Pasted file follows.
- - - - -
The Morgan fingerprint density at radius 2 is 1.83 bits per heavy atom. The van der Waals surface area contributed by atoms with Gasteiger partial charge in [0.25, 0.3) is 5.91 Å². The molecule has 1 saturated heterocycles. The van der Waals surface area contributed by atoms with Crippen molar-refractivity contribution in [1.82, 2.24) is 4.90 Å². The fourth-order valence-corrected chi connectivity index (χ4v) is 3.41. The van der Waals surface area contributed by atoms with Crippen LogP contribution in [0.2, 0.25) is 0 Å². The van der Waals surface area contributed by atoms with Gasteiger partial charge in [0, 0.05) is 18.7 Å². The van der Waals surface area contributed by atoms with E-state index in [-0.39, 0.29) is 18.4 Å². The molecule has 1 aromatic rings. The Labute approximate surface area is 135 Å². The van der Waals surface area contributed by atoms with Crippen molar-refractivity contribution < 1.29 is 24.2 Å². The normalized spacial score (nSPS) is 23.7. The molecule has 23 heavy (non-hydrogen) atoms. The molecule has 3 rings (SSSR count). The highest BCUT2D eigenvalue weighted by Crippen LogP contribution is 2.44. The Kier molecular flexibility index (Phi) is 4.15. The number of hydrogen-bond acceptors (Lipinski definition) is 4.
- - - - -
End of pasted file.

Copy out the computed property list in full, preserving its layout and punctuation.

The Morgan fingerprint density at radius 2 is 1.83 bits per heavy atom. The van der Waals surface area contributed by atoms with Gasteiger partial charge in [0.25, 0.3) is 5.91 Å². The molecule has 1 saturated heterocycles. The van der Waals surface area contributed by atoms with Crippen molar-refractivity contribution in [1.82, 2.24) is 4.90 Å². The fourth-order valence-corrected chi connectivity index (χ4v) is 3.41. The van der Waals surface area contributed by atoms with Crippen LogP contribution in [0.2, 0.25) is 0 Å². The van der Waals surface area contributed by atoms with Gasteiger partial charge in [0, 0.05) is 18.7 Å². The van der Waals surface area contributed by atoms with E-state index in [-0.39, 0.29) is 18.4 Å². The molecule has 1 aromatic rings. The Labute approximate surface area is 135 Å². The van der Waals surface area contributed by atoms with Crippen molar-refractivity contribution < 1.29 is 24.2 Å². The normalized spacial score (nSPS) is 23.7. The molecule has 23 heavy (non-hydrogen) atoms. The molecule has 3 rings (SSSR count). The highest BCUT2D eigenvalue weighted by Crippen LogP contribution is 2.44. The Kier molecular flexibility index (Phi) is 4.15. The number of hydrogen-bond acceptors (Lipinski definition) is 4.